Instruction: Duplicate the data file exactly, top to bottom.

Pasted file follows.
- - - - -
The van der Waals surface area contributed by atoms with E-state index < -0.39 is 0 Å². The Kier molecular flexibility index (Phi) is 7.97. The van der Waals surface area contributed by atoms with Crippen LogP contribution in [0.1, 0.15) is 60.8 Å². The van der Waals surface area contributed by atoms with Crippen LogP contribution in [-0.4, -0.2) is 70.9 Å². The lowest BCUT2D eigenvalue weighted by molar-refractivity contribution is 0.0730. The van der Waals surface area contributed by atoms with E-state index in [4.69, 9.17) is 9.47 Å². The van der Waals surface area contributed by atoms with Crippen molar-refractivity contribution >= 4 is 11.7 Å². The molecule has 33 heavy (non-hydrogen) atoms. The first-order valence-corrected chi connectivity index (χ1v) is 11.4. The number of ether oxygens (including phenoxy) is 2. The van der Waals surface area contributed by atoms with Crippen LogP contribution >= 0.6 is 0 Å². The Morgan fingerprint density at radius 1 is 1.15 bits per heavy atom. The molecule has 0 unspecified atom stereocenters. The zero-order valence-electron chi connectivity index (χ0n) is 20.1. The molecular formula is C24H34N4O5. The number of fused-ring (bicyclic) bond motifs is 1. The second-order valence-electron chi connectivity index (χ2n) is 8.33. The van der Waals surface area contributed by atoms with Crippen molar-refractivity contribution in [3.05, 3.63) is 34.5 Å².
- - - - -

The van der Waals surface area contributed by atoms with E-state index < -0.39 is 0 Å². The Kier molecular flexibility index (Phi) is 7.97. The van der Waals surface area contributed by atoms with Crippen LogP contribution in [0.1, 0.15) is 60.8 Å². The van der Waals surface area contributed by atoms with Crippen LogP contribution in [-0.4, -0.2) is 70.9 Å². The lowest BCUT2D eigenvalue weighted by molar-refractivity contribution is 0.0730. The van der Waals surface area contributed by atoms with E-state index in [4.69, 9.17) is 9.47 Å². The van der Waals surface area contributed by atoms with Crippen molar-refractivity contribution >= 4 is 11.7 Å². The molecule has 33 heavy (non-hydrogen) atoms. The first-order valence-corrected chi connectivity index (χ1v) is 11.4. The number of ether oxygens (including phenoxy) is 2. The van der Waals surface area contributed by atoms with Crippen LogP contribution >= 0.6 is 0 Å². The Morgan fingerprint density at radius 1 is 1.15 bits per heavy atom. The molecule has 0 unspecified atom stereocenters. The zero-order valence-electron chi connectivity index (χ0n) is 20.1. The molecular formula is C24H34N4O5. The number of fused-ring (bicyclic) bond motifs is 1. The second-order valence-electron chi connectivity index (χ2n) is 8.33. The van der Waals surface area contributed by atoms with Crippen molar-refractivity contribution in [3.05, 3.63) is 34.5 Å².